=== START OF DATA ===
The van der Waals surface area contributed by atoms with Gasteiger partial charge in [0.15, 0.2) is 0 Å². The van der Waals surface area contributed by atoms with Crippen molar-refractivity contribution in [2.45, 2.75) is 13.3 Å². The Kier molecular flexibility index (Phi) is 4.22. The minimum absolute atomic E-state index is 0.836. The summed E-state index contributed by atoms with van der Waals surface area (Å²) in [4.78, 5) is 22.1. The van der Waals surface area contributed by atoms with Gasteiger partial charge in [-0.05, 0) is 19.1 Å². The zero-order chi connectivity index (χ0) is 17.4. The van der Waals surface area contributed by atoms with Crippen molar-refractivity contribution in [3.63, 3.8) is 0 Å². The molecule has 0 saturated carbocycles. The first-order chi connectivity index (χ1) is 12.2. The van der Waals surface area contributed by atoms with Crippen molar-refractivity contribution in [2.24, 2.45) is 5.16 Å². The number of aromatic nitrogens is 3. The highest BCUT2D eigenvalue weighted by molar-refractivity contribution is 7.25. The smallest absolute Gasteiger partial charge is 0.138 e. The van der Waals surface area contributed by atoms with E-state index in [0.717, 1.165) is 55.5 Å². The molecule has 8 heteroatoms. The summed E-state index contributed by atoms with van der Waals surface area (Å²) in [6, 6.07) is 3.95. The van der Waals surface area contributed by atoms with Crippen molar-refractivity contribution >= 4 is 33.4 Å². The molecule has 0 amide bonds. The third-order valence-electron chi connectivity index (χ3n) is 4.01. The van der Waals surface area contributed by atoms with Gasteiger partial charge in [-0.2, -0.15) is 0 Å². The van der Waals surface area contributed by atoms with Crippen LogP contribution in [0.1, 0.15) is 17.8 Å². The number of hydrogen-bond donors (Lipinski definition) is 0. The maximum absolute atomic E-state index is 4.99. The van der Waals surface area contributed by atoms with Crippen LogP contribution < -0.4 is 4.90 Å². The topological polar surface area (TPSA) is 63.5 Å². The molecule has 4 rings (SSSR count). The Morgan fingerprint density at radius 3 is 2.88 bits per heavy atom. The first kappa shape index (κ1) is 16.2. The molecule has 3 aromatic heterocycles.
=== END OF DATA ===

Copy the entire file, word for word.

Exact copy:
The van der Waals surface area contributed by atoms with Gasteiger partial charge in [0.15, 0.2) is 0 Å². The van der Waals surface area contributed by atoms with Crippen molar-refractivity contribution in [2.45, 2.75) is 13.3 Å². The Kier molecular flexibility index (Phi) is 4.22. The minimum absolute atomic E-state index is 0.836. The summed E-state index contributed by atoms with van der Waals surface area (Å²) in [4.78, 5) is 22.1. The van der Waals surface area contributed by atoms with Gasteiger partial charge in [-0.05, 0) is 19.1 Å². The zero-order chi connectivity index (χ0) is 17.4. The van der Waals surface area contributed by atoms with Crippen molar-refractivity contribution in [3.63, 3.8) is 0 Å². The molecule has 0 saturated carbocycles. The first-order chi connectivity index (χ1) is 12.2. The van der Waals surface area contributed by atoms with Crippen molar-refractivity contribution in [2.24, 2.45) is 5.16 Å². The number of aromatic nitrogens is 3. The highest BCUT2D eigenvalue weighted by molar-refractivity contribution is 7.25. The smallest absolute Gasteiger partial charge is 0.138 e. The van der Waals surface area contributed by atoms with E-state index in [0.717, 1.165) is 55.5 Å². The molecule has 8 heteroatoms. The summed E-state index contributed by atoms with van der Waals surface area (Å²) in [6, 6.07) is 3.95. The van der Waals surface area contributed by atoms with Crippen molar-refractivity contribution >= 4 is 33.4 Å². The molecule has 0 amide bonds. The third-order valence-electron chi connectivity index (χ3n) is 4.01. The van der Waals surface area contributed by atoms with Gasteiger partial charge in [-0.2, -0.15) is 0 Å². The van der Waals surface area contributed by atoms with Crippen LogP contribution in [0.1, 0.15) is 17.8 Å². The number of hydrogen-bond donors (Lipinski definition) is 0. The maximum absolute atomic E-state index is 4.99. The van der Waals surface area contributed by atoms with Crippen LogP contribution < -0.4 is 4.90 Å². The topological polar surface area (TPSA) is 63.5 Å². The molecule has 4 rings (SSSR count). The Morgan fingerprint density at radius 3 is 2.88 bits per heavy atom. The first kappa shape index (κ1) is 16.2. The molecule has 3 aromatic heterocycles.